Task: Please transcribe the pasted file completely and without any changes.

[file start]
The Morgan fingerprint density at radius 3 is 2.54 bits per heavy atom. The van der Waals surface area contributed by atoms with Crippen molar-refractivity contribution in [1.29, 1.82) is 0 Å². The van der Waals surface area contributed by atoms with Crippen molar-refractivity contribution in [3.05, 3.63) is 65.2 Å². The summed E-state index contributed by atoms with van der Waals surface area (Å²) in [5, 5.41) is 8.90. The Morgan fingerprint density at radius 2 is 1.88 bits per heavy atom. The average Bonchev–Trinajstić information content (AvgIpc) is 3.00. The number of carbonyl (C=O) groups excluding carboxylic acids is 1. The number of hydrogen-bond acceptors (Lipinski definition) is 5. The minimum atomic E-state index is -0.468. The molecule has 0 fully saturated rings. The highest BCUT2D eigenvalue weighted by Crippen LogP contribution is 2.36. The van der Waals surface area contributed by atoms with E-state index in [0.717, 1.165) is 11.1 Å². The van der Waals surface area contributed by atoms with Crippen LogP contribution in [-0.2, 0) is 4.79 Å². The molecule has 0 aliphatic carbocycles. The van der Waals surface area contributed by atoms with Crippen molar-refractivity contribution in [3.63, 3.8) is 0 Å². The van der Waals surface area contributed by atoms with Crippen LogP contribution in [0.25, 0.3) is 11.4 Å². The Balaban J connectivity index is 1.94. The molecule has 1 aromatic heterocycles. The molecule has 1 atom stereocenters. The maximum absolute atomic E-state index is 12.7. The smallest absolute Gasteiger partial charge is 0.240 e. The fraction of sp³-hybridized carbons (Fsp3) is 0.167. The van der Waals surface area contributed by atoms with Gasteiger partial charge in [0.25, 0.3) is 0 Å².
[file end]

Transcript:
The Morgan fingerprint density at radius 3 is 2.54 bits per heavy atom. The van der Waals surface area contributed by atoms with Crippen molar-refractivity contribution in [1.29, 1.82) is 0 Å². The van der Waals surface area contributed by atoms with Crippen molar-refractivity contribution in [3.05, 3.63) is 65.2 Å². The summed E-state index contributed by atoms with van der Waals surface area (Å²) in [5, 5.41) is 8.90. The Morgan fingerprint density at radius 2 is 1.88 bits per heavy atom. The average Bonchev–Trinajstić information content (AvgIpc) is 3.00. The number of carbonyl (C=O) groups excluding carboxylic acids is 1. The number of hydrogen-bond acceptors (Lipinski definition) is 5. The minimum atomic E-state index is -0.468. The molecule has 0 fully saturated rings. The highest BCUT2D eigenvalue weighted by Crippen LogP contribution is 2.36. The van der Waals surface area contributed by atoms with E-state index in [0.717, 1.165) is 11.1 Å². The van der Waals surface area contributed by atoms with Crippen LogP contribution in [-0.2, 0) is 4.79 Å². The molecule has 0 aliphatic carbocycles. The van der Waals surface area contributed by atoms with Crippen molar-refractivity contribution in [3.63, 3.8) is 0 Å². The van der Waals surface area contributed by atoms with Crippen LogP contribution in [0.25, 0.3) is 11.4 Å². The Balaban J connectivity index is 1.94. The molecule has 1 aromatic heterocycles. The molecule has 1 atom stereocenters. The maximum absolute atomic E-state index is 12.7. The smallest absolute Gasteiger partial charge is 0.240 e. The fraction of sp³-hybridized carbons (Fsp3) is 0.167. The van der Waals surface area contributed by atoms with Gasteiger partial charge in [0.25, 0.3) is 0 Å².